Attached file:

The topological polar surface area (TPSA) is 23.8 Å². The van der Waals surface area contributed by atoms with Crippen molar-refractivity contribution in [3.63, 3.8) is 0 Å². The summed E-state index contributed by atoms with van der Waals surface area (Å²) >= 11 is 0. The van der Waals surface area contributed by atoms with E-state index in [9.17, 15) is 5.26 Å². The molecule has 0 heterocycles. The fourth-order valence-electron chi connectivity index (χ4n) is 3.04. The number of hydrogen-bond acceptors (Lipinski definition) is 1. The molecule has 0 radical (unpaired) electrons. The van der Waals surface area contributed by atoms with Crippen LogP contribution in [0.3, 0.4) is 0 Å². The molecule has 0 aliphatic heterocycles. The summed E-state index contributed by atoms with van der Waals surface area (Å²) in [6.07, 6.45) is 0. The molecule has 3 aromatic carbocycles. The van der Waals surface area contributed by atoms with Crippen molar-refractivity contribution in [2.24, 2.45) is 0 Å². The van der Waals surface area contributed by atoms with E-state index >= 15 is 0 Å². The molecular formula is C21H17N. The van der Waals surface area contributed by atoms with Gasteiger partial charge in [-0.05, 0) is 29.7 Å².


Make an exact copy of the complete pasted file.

The topological polar surface area (TPSA) is 23.8 Å². The van der Waals surface area contributed by atoms with Crippen molar-refractivity contribution in [3.63, 3.8) is 0 Å². The summed E-state index contributed by atoms with van der Waals surface area (Å²) >= 11 is 0. The van der Waals surface area contributed by atoms with E-state index in [9.17, 15) is 5.26 Å². The molecule has 0 heterocycles. The fourth-order valence-electron chi connectivity index (χ4n) is 3.04. The number of hydrogen-bond acceptors (Lipinski definition) is 1. The molecule has 0 radical (unpaired) electrons. The van der Waals surface area contributed by atoms with Crippen LogP contribution in [0.3, 0.4) is 0 Å². The molecule has 0 aliphatic heterocycles. The summed E-state index contributed by atoms with van der Waals surface area (Å²) in [6.07, 6.45) is 0. The molecule has 3 aromatic carbocycles. The van der Waals surface area contributed by atoms with Crippen molar-refractivity contribution in [2.24, 2.45) is 0 Å². The van der Waals surface area contributed by atoms with E-state index >= 15 is 0 Å². The molecular formula is C21H17N. The van der Waals surface area contributed by atoms with Gasteiger partial charge in [-0.05, 0) is 29.7 Å².